The first reading of the Administrative Reform Bill will take place on 6 April
The Constitutional Affairs Committee supported the Administrative Reform Bill that sets out the minimum size of local governments and prescribes the merger of small units. The Committee sent the Bill to its first reading.
“There is no doubt whatsoever that the administrative reform must be carried out. The Estonian people and the state need local governments to be more capable and to offer better public services,” said the Chairman of the Constitutional Committee Kalle Laanet. “However, it is also extremely important that every Estonian understands what are the objectives of the administrative reform, how it is carried out, and how this strengthens the local governments.”
Laanet believes that a thorough explanation of the administrative reform will help to dispel the fears surrounding it. “Every politician and local government leader must familiarise themselves with the principles of the administrative reform and be prepared to explain these to the people, when needed,” he added.
MP Siim Kiisler, who presented the Bill at the Riigikogu sitting on behalf of the Committee, said that it would show good statemanship and responsibility to pass the Bill before the summer recess of the parliament. “The falling through of the administrative reform would be a painful setback for the development of rural municipalities and towns, as well as the whole country,” he added.
The Administrative Reform Bill (200 SE), initiated by the government, includes the principles and procedures for carrying out the administrative reform, determines the minimum size of a local government unit and the relevant exceptions, and the rights and obligations deriving from the merging of local governments. The objective of the administrative reform is to form local government units that are able to offer people better public services, ensure better competitiveness for regions, and independently fulfil the tasks set to them.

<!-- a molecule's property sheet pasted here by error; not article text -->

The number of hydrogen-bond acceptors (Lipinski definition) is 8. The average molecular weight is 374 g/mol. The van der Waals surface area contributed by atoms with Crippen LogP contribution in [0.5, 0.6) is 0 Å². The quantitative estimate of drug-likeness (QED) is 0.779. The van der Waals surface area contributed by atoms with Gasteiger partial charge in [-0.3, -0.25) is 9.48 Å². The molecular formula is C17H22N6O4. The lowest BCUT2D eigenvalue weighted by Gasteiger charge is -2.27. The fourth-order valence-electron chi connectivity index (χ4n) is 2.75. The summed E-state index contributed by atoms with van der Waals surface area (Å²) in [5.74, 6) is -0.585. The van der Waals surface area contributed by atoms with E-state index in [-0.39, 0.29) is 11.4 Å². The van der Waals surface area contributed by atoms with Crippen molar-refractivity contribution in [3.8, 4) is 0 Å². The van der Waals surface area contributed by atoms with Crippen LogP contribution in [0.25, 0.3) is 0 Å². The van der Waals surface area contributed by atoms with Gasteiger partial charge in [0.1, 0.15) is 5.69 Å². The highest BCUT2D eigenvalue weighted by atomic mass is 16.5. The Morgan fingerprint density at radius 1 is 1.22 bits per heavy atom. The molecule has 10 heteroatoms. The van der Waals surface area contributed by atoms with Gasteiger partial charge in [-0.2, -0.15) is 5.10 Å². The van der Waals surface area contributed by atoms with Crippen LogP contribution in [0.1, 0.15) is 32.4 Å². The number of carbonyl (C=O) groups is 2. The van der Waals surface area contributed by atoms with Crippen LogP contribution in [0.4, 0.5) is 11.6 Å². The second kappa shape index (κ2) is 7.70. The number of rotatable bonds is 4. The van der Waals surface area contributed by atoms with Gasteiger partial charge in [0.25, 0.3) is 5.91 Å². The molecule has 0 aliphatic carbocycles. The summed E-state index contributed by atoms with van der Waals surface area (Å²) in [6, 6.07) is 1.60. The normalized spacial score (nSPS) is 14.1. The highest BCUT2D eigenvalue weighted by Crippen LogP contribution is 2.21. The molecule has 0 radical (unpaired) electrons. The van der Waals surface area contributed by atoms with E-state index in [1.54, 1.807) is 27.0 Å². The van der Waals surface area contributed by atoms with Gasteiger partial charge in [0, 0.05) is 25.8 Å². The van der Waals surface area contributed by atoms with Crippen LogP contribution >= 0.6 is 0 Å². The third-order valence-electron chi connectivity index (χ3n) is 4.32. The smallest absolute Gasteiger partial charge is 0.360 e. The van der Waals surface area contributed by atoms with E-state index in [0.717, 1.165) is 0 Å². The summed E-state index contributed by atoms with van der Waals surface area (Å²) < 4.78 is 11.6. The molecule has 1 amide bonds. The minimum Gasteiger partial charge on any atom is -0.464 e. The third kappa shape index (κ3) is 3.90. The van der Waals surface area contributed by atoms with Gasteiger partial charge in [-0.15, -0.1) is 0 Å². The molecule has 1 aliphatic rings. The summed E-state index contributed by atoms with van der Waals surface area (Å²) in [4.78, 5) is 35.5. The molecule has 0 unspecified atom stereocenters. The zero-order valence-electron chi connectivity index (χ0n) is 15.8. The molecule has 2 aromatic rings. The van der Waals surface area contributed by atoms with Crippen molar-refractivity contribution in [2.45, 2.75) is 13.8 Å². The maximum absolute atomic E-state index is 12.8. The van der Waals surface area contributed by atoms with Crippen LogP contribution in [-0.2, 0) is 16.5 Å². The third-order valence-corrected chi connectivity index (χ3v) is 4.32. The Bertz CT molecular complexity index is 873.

The Bill sets a 5,000 minimum limit to the population of a local government. However, the Minister of Public Administration Arto Aas, who presented the Bill in the Committee, said that the reform hopes to achieve local governments with a population of at least 11,000.
The Bill gives the local governments that fall short of the minimum criteria time to decide until the end of 2016 whom they want to merge with. The government will pay a merger grant to them, having set aside a total of EUR 80 million for the purpose.
Aas estimates that around 80 % of local governments in Estonia do not fulfil the criteria set to local governments by the Bill. If some local governments that do not fulfil the criteria still remain after the voluntary mergers, the government will first ask them to merge voluntarily in 2017, and if this does not work either, the government will step in and merge the local governments itself.
Riigikogu Press Service
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